LEGO Harry Potter 75953 Hogwarts Whomping Willow review

LEGO Harry Potter 75953 Hogwarts Whomping Willow returns to the school of witchcraft and wizardry. Brick Fanatics finds out if fans should enroll…

Price: £59.99 / $69.99 / €69.99 Pieces: 753 Available: Now

When Dobby stops Harry Potter from boarding the Hogwarts Express, Harry and Ron have to find an alternative route to school, “borrowing” Arthur Weasley’s charmed Ford Anglia. Unfortunately, they crash and find themselves entangled in the Whomping Willow. This set includes both key components from the comic sequence, the car and the tree, along with another section of Hogwarts School for Witchcraft and Wizardry. There is plenty in the box, but does it all come together in a way that makes it worthwhile?

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Be prepared if you purchase 75953 Hogwarts Whomping Willow, it is going to be very difficult to be content with just this set. For the latest round of Harry Potter sets, the LEGO Group went back to the formula employed in the earliest days of the theme – making different sets from the line able to combine into something far more epic. This set will not look quite finished until joined, as intended, with its counterpart 75954 Hogwarts Great Hall. Just because the whole is greater than the sum of its parts, that does not mean that 75953 is a weak set… quite the contrary in fact.

The LEGO Group developed a bit of a formula for Hogwarts sets through the years. Most included some version of the Great Hall, a dormitory (usually Gryffindor), a requisite classroom and a space for the owls along with some other locations referencing specific book or movie locales. 75954 took care of the Great Hall and 75953 picks up the slack, providing the rest of the locations. Snape’s classroom, a potions work area with display case and a Gryffindor bedroom fill its halls while an owlery adorns its tallest tower.  While each room is small, there is more than enough detail to satisfy. Even if you never acquires 75954 Hogwarts Great Hall, there is plenty here for a thoroughly enjoyable play experience.

Part of that play experience comes from the inclusion of two supplementary models depicting the Whomping Willow and flying car. I am torn on these inclusions. They are well executed and part of a much loved sequence from the official stories, yet I don’t feel like they add a lot of value to the set. From a display perspective they add a bit of scenery, but not a lot, and their play potential is limited. Personally I would have loved to have seen more of the castle, but then it would have looked a lot like 75954 which I am guessing is why they were included; to provide a truly different feel to this set.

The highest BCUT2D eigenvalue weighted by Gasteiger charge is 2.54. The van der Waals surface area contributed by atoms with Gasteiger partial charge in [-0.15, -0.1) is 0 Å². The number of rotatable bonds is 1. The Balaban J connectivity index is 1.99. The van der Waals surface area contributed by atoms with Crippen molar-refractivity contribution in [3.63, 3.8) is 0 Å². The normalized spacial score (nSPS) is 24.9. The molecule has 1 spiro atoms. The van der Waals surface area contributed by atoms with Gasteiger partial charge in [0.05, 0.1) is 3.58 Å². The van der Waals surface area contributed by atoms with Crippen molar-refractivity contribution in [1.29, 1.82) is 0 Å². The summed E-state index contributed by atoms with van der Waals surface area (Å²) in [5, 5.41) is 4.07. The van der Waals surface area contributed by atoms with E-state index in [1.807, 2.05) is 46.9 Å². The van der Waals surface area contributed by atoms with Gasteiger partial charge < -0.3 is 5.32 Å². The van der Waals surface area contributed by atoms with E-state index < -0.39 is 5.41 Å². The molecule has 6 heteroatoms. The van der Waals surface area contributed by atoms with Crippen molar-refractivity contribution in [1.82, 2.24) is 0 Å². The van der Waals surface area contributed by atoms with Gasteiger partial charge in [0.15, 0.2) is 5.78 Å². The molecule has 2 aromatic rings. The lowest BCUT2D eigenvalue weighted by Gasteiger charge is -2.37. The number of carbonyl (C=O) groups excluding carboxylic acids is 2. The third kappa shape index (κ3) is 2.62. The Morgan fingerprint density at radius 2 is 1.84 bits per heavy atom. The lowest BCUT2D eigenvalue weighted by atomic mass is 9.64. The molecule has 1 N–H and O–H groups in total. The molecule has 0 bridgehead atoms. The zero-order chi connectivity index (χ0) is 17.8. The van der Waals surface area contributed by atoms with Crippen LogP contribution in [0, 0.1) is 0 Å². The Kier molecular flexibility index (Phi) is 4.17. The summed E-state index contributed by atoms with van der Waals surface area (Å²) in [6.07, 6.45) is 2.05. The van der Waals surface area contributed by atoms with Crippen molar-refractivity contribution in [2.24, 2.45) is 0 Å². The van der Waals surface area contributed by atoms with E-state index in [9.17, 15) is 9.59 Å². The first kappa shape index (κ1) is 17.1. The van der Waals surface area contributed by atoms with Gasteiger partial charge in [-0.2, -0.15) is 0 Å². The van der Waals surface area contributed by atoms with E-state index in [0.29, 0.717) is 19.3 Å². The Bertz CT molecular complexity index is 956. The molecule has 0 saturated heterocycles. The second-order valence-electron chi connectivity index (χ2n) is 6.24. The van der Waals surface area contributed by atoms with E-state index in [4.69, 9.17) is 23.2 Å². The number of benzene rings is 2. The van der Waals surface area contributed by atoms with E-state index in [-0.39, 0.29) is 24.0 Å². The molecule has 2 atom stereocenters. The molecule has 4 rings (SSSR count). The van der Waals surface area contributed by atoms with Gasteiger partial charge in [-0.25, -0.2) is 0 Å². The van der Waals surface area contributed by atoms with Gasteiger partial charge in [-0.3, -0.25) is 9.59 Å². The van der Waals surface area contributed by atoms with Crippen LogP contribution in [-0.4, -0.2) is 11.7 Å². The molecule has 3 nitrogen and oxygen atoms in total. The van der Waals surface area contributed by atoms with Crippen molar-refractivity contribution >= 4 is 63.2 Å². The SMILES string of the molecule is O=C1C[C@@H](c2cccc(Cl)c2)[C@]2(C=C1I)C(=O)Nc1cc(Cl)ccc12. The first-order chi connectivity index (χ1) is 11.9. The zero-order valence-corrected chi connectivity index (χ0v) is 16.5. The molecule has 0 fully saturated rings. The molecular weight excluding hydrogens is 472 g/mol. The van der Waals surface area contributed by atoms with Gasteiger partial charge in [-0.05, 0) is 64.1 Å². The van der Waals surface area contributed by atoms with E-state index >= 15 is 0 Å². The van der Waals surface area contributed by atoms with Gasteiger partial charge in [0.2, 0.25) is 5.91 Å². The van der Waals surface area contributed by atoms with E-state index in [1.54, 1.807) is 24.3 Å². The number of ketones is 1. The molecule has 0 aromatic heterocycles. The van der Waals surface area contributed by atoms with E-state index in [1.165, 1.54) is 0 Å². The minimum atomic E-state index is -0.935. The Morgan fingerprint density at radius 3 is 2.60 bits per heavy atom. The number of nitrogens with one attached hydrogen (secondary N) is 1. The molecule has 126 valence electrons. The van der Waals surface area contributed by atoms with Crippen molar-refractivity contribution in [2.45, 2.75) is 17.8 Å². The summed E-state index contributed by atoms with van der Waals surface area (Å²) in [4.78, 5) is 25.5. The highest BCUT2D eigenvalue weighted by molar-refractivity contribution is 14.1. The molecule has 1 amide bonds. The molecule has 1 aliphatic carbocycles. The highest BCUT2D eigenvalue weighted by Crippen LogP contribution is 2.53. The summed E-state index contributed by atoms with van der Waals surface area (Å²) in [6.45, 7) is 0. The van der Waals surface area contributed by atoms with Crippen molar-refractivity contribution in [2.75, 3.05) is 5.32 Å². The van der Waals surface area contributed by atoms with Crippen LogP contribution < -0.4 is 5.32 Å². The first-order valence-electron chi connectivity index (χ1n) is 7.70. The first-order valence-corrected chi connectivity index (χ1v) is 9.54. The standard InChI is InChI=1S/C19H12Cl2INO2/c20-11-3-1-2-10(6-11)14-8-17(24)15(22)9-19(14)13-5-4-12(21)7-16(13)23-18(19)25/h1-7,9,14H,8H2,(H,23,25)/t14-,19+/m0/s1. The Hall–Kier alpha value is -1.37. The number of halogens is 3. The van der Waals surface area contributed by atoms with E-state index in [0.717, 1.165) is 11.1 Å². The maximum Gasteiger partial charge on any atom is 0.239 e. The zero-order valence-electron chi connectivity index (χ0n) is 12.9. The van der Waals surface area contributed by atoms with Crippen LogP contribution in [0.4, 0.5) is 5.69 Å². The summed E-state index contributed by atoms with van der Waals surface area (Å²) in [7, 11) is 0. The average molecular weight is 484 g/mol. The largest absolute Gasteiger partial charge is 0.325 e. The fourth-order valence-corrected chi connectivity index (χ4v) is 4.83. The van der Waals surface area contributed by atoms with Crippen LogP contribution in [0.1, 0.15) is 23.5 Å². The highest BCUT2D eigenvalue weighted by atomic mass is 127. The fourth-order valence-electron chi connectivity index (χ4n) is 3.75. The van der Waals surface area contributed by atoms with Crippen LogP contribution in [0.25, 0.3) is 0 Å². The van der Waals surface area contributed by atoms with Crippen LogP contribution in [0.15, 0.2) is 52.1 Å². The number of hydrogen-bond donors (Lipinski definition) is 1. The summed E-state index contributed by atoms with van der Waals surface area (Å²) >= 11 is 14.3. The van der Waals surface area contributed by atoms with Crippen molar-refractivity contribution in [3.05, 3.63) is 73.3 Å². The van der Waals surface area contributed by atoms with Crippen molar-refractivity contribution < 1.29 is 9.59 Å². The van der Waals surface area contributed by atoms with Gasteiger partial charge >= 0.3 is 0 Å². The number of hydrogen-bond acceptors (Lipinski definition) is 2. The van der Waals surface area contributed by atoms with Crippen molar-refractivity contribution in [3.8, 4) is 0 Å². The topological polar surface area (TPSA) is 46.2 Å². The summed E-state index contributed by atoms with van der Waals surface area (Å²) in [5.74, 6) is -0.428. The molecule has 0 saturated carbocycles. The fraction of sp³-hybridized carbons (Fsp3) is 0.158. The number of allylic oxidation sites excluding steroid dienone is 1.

In keeping with the other sets in this year’s Wizarding World theme, an impressive number of minifigures are included, six in total, which feels generous considering the price point. These include the three main heroes, Snape and Argus Filch with a delightfully detailed balding head. Seamus Finnigan rounds out the characters included. Each comes with multiple accessories and details. All are exclusive to 75953 Hogwarts Whomping Willow except for Snape and Hermione.

You should go into a purchase of 75953 Hogwarts Whomping Willow with your eyes wide open as to what will almost certainly happen – you will end up purchasing 75954 Hogwarts Great Hall to go with it. These products were designed to go together and while they can both exist independently and still be satisfying, they are better together. This is not a bad thing as both sets are excellent and worthy of being in your collection.

While this set may be improved by being paired with the larger Hogwarts model, it still works well in its own regard, providing enough of Hogwarts to have something to fiddle with as well as two other key icons from the early Harry Potter stories.

This product was provided for review by the LEGO Group.

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When I was 3 years old my dad bought home 6659 TV Camera Crew as a gift — he had no idea what he had just unleashed. Three decades and no dark age later, I am still going strong. My love of LEGO led me to a career in Civil Engineering and I am now raising three budding LEGO lovers with my lovely wife who is, bless her, a huge supporter of my brick addiction. When not writing for Brick Fanatics or fulfilling my duties as the U.S. Editor of Blocks Magazine I enjoy collecting, MOCing, exhibiting, as well as running, climbing and home improvement.

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